My guess is that nothing I could write in this blog post could change your mind about whether Donald Trump should be impeached. The reality is that most of us have already made up our minds about this issue. This is true even though many of us are dealing with limited information. For example, we might not (1) know the details of the law (e.g., what constitutes an impeachable offense), (2) have read the transcript of Trump’s phone call with the president of Ukraine, or (3) have read the whistleblower’s report. Even though we might be relatively uninformed, we still “know” whether we think the president should be impeached.
Over the past few years, one of my graduate students and I have been doing research on political humility. In our society, it seems like political humility is becoming harder and harder to find.
Part of the challenge is that over the past several years, we have become more and more politically polarized as a country. In other words, the average Republican is more conservative and the average Democrat is more liberal than they were 25 years ago. There’s less overlap and room to meet in the middle.
We also tend to rely more on our group to help us make up our minds about various topics. Instead of thinking critically and researching the issues ourselves, we tend to use shortcuts. We identify with a particular group, and align our beliefs and opinions with those of the group.
We also tend to experience news that is slanted one direction or the other, based on our preferences. In the old days, you got your news from the main networks. The news anchors weren’t allowed to express their own political opinions. Nowadays, it seems as if all news reporting is slanted one way or the other, and the other side is decried as “fake news.” Because of this, the “facts” we are exposed to are more and more likely to support our original views.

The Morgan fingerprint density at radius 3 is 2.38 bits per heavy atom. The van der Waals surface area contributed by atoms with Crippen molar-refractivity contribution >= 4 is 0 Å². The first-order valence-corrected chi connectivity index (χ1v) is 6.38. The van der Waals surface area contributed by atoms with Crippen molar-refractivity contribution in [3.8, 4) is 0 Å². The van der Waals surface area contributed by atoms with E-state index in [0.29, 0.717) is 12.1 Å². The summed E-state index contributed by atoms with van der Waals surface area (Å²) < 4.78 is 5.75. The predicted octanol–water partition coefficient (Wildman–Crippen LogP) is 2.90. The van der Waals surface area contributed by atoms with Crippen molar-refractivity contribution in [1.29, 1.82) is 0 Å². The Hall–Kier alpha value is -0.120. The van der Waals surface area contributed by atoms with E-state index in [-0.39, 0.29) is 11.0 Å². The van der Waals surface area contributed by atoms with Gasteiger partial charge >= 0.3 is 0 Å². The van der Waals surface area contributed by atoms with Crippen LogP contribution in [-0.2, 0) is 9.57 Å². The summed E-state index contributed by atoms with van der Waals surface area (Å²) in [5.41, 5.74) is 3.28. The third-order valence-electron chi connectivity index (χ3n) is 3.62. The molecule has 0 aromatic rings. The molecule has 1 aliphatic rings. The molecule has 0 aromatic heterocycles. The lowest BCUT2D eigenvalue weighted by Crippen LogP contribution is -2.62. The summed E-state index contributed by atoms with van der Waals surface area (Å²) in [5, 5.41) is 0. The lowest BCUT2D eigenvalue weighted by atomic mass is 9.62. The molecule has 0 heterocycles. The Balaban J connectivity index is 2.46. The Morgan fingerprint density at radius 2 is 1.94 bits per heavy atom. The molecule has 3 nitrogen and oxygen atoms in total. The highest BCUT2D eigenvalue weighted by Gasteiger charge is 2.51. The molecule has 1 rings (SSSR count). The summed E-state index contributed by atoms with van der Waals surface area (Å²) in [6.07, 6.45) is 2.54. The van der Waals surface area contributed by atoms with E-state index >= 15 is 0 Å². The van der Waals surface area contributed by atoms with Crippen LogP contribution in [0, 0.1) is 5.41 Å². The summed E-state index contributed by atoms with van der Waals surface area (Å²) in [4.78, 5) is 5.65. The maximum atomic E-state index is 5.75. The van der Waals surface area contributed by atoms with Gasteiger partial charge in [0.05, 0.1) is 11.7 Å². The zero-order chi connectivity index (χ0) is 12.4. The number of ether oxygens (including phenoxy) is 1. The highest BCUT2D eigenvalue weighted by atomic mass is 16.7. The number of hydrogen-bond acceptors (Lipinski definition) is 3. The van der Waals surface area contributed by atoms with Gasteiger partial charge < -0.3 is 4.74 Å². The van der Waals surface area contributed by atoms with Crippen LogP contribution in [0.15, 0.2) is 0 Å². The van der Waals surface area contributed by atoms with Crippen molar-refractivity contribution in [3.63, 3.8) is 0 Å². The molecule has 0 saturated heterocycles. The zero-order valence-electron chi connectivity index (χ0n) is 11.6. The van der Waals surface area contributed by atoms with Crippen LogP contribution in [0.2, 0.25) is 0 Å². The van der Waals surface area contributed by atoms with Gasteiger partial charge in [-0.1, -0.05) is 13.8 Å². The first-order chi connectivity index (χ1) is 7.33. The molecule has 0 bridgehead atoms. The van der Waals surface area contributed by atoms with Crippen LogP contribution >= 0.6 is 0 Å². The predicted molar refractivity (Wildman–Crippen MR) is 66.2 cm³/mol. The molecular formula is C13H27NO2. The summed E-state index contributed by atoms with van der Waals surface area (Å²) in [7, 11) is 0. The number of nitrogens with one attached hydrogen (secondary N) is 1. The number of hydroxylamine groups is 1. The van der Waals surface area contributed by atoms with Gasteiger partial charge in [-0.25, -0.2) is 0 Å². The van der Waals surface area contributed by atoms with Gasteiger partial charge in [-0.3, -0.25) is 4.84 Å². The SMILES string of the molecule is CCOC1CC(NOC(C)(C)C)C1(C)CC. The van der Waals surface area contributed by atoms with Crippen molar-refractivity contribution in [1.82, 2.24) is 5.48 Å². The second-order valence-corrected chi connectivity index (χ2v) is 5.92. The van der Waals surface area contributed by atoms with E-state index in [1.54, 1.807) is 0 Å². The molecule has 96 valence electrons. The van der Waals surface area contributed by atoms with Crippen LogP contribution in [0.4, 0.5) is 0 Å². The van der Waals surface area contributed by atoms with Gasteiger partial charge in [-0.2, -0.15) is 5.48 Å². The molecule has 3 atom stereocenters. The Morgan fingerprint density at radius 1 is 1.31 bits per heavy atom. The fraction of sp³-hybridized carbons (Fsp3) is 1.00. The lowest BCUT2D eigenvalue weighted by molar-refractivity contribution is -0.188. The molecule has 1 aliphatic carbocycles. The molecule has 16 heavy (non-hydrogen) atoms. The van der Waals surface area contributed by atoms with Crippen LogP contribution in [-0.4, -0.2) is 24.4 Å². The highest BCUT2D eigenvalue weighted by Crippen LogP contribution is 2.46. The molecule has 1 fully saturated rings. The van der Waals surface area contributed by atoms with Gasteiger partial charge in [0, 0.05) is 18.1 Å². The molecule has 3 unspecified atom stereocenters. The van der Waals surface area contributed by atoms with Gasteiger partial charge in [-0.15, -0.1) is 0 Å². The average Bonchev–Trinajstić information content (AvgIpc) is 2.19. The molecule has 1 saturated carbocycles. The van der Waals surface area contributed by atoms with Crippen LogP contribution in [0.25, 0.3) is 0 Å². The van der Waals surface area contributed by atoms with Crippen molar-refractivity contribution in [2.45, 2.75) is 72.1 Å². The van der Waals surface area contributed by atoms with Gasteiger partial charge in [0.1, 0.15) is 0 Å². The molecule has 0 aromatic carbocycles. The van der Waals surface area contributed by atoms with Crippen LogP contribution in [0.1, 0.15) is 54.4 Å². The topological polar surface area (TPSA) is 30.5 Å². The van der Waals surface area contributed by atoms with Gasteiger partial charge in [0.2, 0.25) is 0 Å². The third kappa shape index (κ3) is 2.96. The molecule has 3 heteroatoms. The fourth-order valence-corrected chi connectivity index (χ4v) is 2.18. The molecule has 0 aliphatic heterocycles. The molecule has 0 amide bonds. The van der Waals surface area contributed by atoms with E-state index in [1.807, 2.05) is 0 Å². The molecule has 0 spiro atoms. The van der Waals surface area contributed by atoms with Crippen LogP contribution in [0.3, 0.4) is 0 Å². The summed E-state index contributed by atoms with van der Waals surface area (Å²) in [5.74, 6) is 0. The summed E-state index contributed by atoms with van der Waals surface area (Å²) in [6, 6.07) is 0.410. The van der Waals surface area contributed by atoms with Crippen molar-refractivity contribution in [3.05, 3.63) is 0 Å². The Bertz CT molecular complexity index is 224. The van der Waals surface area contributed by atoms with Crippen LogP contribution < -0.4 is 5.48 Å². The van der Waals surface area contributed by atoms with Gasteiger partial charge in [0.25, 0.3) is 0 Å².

This is a supercharged “confirmation bias.” Confirmation bias is the tendency to search for, interpret, favor, and recall information in a way that aligns with our prior beliefs. With confirmation bias, we might engage an ambiguous situation, but only notice the evidence that confirms our beliefs. We get more and more sure of what we believe, even though the evidence might be mixed.
Is There Hope for Political Humility?
This all seems pretty bleak. Sometimes I wonder if there is hope for political humility. People get a lot out of being part of a group, believing they are absolutely right, and trying to defeat the other side.
6 Ways to Increase Political Humility
But if we actually want to work together to solve our most intractable problems, we need political humility. How might we work toward political humility in our own lives? Here are a few suggestions:
- Vary your news sources. All news sources are biased, so don’t just listen to one side of the story. Try to listen to a variety of news sources from different perspectives, so you can get a fuller picture of what is going on.
- Broaden your community. Don’t just hang out with people who believe the same thing as you and will validate your views. Purposely put yourself in communities with people who believe differently.
- Listen and be curious. When you engage with people who believe differently, don’t get in an argument. Instead, make it your goal to listen and be curious. See if you can figure out why they believe the way they do. Aim for conversation, not conversion.
- Work on your “difference muscle”. When you engage with someone who believes differently and you hear their views, it can cause anxiety. The natural tendency is to escape or avoid the conversation. Instead, work on your ability to sit with a different perspective without having to disengage.
- Identify negatives in your own perspective. What are some negative aspects of your own political view and perspective? Spend some time journaling about the drawbacks of your own view.
- Identify positives in the other perspective. What are some positive aspects of the other side’s political view and perspective? Spend some time journaling about the positives of the other side’s view.
What do you think about political humility? How entrenched are you in your own political views? What is one thing you could try this week to increase your political humility?